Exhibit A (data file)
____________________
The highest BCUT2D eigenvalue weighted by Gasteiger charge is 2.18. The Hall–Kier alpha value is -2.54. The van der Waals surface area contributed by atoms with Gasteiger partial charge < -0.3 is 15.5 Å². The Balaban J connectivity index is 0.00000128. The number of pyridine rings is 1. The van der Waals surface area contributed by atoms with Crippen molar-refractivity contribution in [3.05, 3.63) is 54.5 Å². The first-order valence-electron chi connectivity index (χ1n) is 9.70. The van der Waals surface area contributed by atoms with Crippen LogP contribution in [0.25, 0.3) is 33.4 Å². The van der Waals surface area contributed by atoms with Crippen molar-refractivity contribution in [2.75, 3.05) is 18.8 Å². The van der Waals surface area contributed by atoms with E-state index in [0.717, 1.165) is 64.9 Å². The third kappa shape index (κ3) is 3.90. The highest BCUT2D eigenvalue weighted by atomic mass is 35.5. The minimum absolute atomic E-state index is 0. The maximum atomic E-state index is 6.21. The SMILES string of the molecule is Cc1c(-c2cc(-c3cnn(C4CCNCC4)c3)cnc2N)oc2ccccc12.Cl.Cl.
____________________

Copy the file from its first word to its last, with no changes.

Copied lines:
The highest BCUT2D eigenvalue weighted by Gasteiger charge is 2.18. The Hall–Kier alpha value is -2.54. The van der Waals surface area contributed by atoms with Gasteiger partial charge < -0.3 is 15.5 Å². The Balaban J connectivity index is 0.00000128. The number of pyridine rings is 1. The van der Waals surface area contributed by atoms with Crippen molar-refractivity contribution in [3.05, 3.63) is 54.5 Å². The first-order valence-electron chi connectivity index (χ1n) is 9.70. The van der Waals surface area contributed by atoms with Crippen LogP contribution in [0.25, 0.3) is 33.4 Å². The van der Waals surface area contributed by atoms with Crippen molar-refractivity contribution in [2.75, 3.05) is 18.8 Å². The van der Waals surface area contributed by atoms with E-state index in [0.717, 1.165) is 64.9 Å². The third kappa shape index (κ3) is 3.90. The highest BCUT2D eigenvalue weighted by atomic mass is 35.5. The minimum absolute atomic E-state index is 0. The maximum atomic E-state index is 6.21. The SMILES string of the molecule is Cc1c(-c2cc(-c3cnn(C4CCNCC4)c3)cnc2N)oc2ccccc12.Cl.Cl.